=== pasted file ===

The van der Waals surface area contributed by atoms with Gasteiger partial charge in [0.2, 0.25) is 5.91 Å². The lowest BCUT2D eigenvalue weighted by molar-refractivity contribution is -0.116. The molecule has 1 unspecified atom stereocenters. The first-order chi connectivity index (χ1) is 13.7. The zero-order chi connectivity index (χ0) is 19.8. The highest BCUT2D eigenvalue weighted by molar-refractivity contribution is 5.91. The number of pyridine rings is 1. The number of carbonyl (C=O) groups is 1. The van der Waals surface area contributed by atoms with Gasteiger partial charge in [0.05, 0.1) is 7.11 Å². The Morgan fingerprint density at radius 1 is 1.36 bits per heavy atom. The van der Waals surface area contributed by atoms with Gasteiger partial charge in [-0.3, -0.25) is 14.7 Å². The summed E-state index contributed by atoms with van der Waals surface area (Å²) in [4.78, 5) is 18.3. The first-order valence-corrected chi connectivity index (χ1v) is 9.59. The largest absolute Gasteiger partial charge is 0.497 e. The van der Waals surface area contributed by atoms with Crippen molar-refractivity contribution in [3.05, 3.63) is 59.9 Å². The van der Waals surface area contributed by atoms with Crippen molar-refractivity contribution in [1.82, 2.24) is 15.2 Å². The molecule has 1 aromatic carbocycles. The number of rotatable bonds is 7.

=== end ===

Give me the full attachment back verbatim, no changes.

The van der Waals surface area contributed by atoms with Gasteiger partial charge in [0.2, 0.25) is 5.91 Å². The lowest BCUT2D eigenvalue weighted by molar-refractivity contribution is -0.116. The molecule has 1 unspecified atom stereocenters. The first-order chi connectivity index (χ1) is 13.7. The zero-order chi connectivity index (χ0) is 19.8. The highest BCUT2D eigenvalue weighted by molar-refractivity contribution is 5.91. The number of pyridine rings is 1. The number of carbonyl (C=O) groups is 1. The van der Waals surface area contributed by atoms with Gasteiger partial charge in [0.05, 0.1) is 7.11 Å². The Morgan fingerprint density at radius 1 is 1.36 bits per heavy atom. The van der Waals surface area contributed by atoms with Gasteiger partial charge in [-0.3, -0.25) is 14.7 Å². The summed E-state index contributed by atoms with van der Waals surface area (Å²) in [4.78, 5) is 18.3. The first-order valence-corrected chi connectivity index (χ1v) is 9.59. The largest absolute Gasteiger partial charge is 0.497 e. The van der Waals surface area contributed by atoms with Crippen molar-refractivity contribution in [3.05, 3.63) is 59.9 Å². The van der Waals surface area contributed by atoms with Crippen molar-refractivity contribution in [1.82, 2.24) is 15.2 Å². The molecule has 1 aromatic carbocycles. The number of rotatable bonds is 7.